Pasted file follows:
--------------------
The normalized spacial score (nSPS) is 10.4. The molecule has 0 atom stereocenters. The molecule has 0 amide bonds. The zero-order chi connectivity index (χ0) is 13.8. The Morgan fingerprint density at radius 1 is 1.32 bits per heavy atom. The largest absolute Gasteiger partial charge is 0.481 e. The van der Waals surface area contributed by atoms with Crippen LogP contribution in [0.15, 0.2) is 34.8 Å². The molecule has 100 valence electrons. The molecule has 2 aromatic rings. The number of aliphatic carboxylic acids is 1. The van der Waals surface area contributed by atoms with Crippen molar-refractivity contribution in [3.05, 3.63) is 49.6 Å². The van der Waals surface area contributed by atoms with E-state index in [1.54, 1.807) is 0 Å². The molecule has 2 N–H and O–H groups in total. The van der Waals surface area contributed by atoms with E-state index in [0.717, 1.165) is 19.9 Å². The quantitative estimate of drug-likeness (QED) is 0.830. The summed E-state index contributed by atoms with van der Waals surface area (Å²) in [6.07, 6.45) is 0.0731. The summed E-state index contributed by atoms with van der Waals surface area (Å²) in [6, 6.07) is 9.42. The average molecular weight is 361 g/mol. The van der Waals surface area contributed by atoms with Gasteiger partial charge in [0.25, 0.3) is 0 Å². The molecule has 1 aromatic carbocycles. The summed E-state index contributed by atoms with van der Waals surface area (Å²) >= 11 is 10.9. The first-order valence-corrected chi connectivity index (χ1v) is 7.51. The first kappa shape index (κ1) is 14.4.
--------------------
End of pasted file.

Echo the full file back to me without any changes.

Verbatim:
The normalized spacial score (nSPS) is 10.4. The molecule has 0 atom stereocenters. The molecule has 0 amide bonds. The zero-order chi connectivity index (χ0) is 13.8. The Morgan fingerprint density at radius 1 is 1.32 bits per heavy atom. The largest absolute Gasteiger partial charge is 0.481 e. The van der Waals surface area contributed by atoms with Crippen LogP contribution in [0.15, 0.2) is 34.8 Å². The molecule has 100 valence electrons. The molecule has 2 aromatic rings. The number of aliphatic carboxylic acids is 1. The van der Waals surface area contributed by atoms with Crippen molar-refractivity contribution in [3.05, 3.63) is 49.6 Å². The van der Waals surface area contributed by atoms with E-state index in [1.54, 1.807) is 0 Å². The molecule has 2 N–H and O–H groups in total. The van der Waals surface area contributed by atoms with E-state index in [0.717, 1.165) is 19.9 Å². The quantitative estimate of drug-likeness (QED) is 0.830. The summed E-state index contributed by atoms with van der Waals surface area (Å²) in [6.07, 6.45) is 0.0731. The summed E-state index contributed by atoms with van der Waals surface area (Å²) in [6, 6.07) is 9.42. The average molecular weight is 361 g/mol. The van der Waals surface area contributed by atoms with Gasteiger partial charge in [0.25, 0.3) is 0 Å². The molecule has 1 aromatic carbocycles. The summed E-state index contributed by atoms with van der Waals surface area (Å²) >= 11 is 10.9. The first-order valence-corrected chi connectivity index (χ1v) is 7.51. The first kappa shape index (κ1) is 14.4.